Magnetic anti-skate, azimuth adjustment, plenty of VTA and a clever 2-piece counter-weight that you can either tighten to, ah, tighten the bass response or loosen it to … well, yes, you guessed it, loosen up the bass a bit. It’s called “customization”. Love it.
Other little bits worth mentioning — the record spindle is notched. Yes, notched. That is, the record slips over the spindle and sits on the platter — but no longer touches the spindle! It’s sitting straight and centered, but it’s no longer a conduit for bearing noise or motor rumble. Slick, no?
Did I mention the tensioning system? “Tensioning system?” you ask. Well, yes, says I — the system by which the belt is attached to, maintains contact with, and actually drives the platter — that system. In this case, it’s not actually a belt — it’s magnetic tape. Not like “it’s a magnet” but rather, it’s the stuff pulled from a reel-to-reel tape — it’s inelastic, which is the relevant bit here, but with the loop-back approach, pictured below, the actual contact area is something like 97% of the rim of the platter. Lots of transfer area!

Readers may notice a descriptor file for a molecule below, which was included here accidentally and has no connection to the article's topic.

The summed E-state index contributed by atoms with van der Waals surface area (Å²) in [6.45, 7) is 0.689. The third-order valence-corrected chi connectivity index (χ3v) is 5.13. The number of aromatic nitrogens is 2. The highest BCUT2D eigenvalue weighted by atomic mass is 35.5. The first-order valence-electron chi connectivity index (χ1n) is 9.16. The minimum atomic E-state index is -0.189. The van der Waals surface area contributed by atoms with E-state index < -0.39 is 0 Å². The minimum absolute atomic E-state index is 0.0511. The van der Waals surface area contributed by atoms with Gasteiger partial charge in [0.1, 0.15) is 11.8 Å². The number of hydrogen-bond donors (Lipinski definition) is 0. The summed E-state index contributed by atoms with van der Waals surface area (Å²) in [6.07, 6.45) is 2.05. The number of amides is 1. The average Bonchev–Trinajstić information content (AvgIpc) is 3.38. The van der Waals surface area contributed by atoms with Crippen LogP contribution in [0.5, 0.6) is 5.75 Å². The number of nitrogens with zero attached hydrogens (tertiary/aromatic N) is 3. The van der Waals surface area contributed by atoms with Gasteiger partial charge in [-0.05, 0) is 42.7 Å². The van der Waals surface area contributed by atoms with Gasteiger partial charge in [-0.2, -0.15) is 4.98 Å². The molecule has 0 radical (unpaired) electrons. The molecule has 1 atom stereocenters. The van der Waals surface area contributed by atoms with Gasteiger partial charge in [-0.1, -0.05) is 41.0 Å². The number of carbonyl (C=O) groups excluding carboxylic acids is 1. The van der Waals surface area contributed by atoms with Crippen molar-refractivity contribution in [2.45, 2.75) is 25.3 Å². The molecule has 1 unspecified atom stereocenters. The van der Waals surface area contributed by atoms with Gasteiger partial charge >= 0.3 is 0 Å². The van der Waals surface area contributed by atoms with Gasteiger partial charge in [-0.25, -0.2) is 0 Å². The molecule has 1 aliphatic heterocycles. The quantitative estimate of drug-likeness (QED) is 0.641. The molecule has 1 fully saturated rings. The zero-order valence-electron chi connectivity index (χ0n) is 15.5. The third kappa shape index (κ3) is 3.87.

Did I mention that the table uses an eddy current brake? Maybe it’s just me, but I think it’s pretty cool:
The motor works against a defined drag, comprised of the frictional losses in the bearing and further losses caused by a magnetic eddy current brake, situated below the platter. Friction losses due to stylus drag are minimal compared to the above “built in” system losses and won’t cause smeared dynamics, “congested” reproduction of complex signals, or low frequency speed variations (wow).
Two magnets, embedded in the top plinth and below the platter, make up the brake.
Finally, Zu Audio’s awesome hunk of aluminum love was fixed to the headshell. A Denon rebuild, this cart has won fans from all over (Stereophile loves this cart), but I haven’t had a lot of opportunity to see it on something other than a Zu Audio demo. Nice to see and hear it here.
This was a fun room. I personally like Rob’s taste in music and his dry sense of humor works for me, so I always have a great time hanging out. Nice gear, great sound, great folks — this is what it’s all about, for me.
By the way, Rob had this to say about Pure Music:
There will be at least one more maintenance release of 1.8x. This is being developed in parallel with the 2.0 version (the reason there was a longer period than usual since 1.86). Of course anyone purchasing 1.86 now will be upgraded to 2.0 for free (as well as those who purchased a license some time ago).